Supreme Court to Decide Whether Discrimination Because of Sexual Orientation or Gender Identity Violates Title VII’s Ban on Discrimination Because of Sex

The U.S. Supreme Court announced on April 22 that it will consider appeals next term in three cases presenting the question whether Title VII of the Civil Rights Act of 1964, which prohibits employment discrimination because of an individual’s sex, covers claims of discrimination because of sexual orientation or gender identity.

gay rights, lgbt adoption rights, adoption rights, gay adoption rights, gay adoption new york

Because federal courts tend to follow Title VII precedents when interpreting other federal sex discrimination statutes, such as the Fair Housing Act and Title IX of the Education Amendments of 1972, a ruling in these cases could have wider significance than just employment discrimination claims.

The first Petition for certiorari was filed on behalf of Gerald Lynn Bostock, a gay man who claimed he was fired by the Clayton County, Georgia, Juvenile Court System, for which he worked as Child Welfare Services Coordinator, because of his sexual orientation.  Bostock v. Clayton County Board of Commissioners, No. 17-1618 (filed May 25, 2018).  The trial court dismissed his claim, and the Atlanta-based 11th Circuit Court of Appeals affirmed the dismissal, 723 Fed. Appx. 964 (11th Cir., May 10, 2018), petition for en banc review denied, 894 F.3d 1335 (11th Cir., July 18, 2018), reiterating an old circuit precedent from 1979 that Title VII does not forbid discrimination against homosexuals.

The second Petition was filed by Altitude Express, a now-defunct sky-diving company that discharged Donald Zarda, a gay man, who claimed the discharge was at least in part due to his sexual orientation.  Altitude Express v. Zarda, No. 17-1623 (filed May 29, 2018).  The trial court, applying 2nd Circuit precedents, rejected his Title VII claim, and a jury ruled against him on his New York State Human Rights Law claim.  He appealed to the New York-based 2nd Circuit Court of Appeals, which ultimately ruled en banc that the trial judge should not have dismissed the Title VII claim, because that law applies to sexual orientation discrimination.  Zarda v. Altitude Express, 883 F.3d 100 (2nd Cir., Feb. 26, 2018). This overruled numerous earlier 2nd Circuit decisions.

The third petition was filed by R.G. & G.R. Harris Funeral Homes, three establishments located in Detroit and its suburbs, which discharged a funeral director, William Anthony Beasley Stephens, when Stephens informed the proprietor, Thomas Rost, about her planned transition.   R.G. & G.R. Funeral Homes v EEOC, No. 18-107 (filed July 20, 2018).  Rost stated religious objections to gender transition, claiming protection from liability under the Religious Freedom Restoration Act (RFRA) when the Equal Employment Opportunity Commission sued the funeral home under Title VII.  Stephens, who changed her name to Aimee as part of her transition, intervened as a co-plaintiff in the case.  The trial judge found that Title VII had been violated, but that RFRA protected Harris Funeral Homes from liability.  The Cincinnati-based 6th Circuit Court of Appeals affirmed the trial court’s holding that the funeral home violated Title VII, but reversed the RFRA ruling, finding that complying with Title VII would not substantially burden the funeral home’s free exercise of religion.  EEOC v. R.G. & G.R. Harris Funeral Homes, 884 F.3d 560 (6th Cir., March 7, 2018).  The 6thCircuit’s ruling reaffirmed its 2004 precedent in Smith v. City of Salem, 378 F.3d 566, using a gender stereotyping theory, but also pushed forward to hold directly that gender identity discrimination is a form of sex discrimination under Title VII.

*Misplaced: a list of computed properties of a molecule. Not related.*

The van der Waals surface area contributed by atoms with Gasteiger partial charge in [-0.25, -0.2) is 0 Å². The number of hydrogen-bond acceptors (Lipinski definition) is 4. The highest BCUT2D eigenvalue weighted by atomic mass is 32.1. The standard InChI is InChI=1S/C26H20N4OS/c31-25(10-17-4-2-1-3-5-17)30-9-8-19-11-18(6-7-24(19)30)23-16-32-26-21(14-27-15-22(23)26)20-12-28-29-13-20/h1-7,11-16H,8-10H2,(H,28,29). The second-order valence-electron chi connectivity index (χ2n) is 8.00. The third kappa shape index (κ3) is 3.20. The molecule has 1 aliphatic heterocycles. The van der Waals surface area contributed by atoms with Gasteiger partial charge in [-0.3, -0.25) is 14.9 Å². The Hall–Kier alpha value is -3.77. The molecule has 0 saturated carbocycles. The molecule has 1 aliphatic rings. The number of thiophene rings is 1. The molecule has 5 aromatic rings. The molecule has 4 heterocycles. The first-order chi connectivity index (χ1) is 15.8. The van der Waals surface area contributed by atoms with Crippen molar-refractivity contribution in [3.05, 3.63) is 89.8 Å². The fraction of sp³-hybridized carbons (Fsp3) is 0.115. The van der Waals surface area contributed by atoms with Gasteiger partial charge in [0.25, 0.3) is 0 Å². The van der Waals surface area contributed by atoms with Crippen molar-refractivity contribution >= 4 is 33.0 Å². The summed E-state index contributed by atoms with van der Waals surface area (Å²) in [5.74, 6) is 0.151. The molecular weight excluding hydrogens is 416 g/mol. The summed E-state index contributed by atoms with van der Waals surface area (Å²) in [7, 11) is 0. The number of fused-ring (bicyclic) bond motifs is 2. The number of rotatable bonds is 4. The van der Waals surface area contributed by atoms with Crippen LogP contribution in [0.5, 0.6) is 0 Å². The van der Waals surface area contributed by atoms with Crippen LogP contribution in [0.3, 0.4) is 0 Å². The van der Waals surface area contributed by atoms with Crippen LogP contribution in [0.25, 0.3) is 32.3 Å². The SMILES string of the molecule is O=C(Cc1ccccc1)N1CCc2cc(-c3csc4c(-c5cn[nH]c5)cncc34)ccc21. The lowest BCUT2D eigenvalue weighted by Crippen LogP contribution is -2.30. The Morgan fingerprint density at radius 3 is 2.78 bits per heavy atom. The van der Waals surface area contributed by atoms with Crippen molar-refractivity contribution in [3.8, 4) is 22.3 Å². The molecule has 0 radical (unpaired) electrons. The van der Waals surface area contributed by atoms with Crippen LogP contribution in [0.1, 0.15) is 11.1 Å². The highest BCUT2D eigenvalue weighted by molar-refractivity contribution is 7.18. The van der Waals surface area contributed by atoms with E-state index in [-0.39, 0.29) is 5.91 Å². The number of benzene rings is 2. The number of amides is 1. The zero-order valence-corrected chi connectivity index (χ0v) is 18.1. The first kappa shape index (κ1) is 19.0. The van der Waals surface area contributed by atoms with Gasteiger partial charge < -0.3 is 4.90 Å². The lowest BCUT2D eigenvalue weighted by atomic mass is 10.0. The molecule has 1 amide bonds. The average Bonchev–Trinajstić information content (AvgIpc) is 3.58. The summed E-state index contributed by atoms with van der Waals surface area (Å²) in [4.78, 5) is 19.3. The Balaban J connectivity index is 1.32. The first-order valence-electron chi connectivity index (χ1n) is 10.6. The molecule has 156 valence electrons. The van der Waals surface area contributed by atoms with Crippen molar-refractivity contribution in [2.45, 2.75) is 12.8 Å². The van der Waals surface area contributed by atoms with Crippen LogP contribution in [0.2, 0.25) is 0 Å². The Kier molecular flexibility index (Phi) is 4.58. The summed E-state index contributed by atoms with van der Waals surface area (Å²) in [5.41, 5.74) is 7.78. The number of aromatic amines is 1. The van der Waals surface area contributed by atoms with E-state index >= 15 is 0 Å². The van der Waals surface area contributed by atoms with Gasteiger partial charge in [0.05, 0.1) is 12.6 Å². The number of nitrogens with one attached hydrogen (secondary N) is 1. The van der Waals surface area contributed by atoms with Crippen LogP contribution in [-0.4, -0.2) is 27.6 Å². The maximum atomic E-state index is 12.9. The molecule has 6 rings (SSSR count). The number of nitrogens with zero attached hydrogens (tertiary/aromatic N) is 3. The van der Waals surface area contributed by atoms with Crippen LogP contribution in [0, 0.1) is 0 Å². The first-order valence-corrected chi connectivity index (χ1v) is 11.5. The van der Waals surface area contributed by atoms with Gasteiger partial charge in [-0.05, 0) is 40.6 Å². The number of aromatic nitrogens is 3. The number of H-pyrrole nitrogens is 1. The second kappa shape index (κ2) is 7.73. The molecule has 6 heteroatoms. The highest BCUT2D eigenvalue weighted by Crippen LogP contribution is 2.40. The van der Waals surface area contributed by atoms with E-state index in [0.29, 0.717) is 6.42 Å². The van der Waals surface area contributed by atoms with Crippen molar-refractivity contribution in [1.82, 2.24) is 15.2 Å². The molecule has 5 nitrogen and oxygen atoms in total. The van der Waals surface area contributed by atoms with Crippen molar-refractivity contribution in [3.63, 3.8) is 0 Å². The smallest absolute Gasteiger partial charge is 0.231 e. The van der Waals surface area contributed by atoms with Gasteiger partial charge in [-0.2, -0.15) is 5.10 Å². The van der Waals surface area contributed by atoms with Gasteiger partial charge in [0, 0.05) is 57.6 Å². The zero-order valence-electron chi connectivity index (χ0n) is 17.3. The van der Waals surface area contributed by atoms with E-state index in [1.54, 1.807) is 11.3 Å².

In all three cases, the Court has agreed to consider whether Title VII’s ban on discrimination “because of sex” is limited to discrimination against a person because the person is a man or a woman, or whether, as the EEOC has ruled in several federal employment disputes, it extends to sexual orientation and gender identity discrimination claims.

artleonardobservations.com, by Art Leonard, April 22, 2019

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Parental Rights In New York To Graduate From The Dark Ages, Hopefully

The changes, if they go through, will significantly improve the state of New York law, and protect parental rights and donors’ rights.

New York parental rights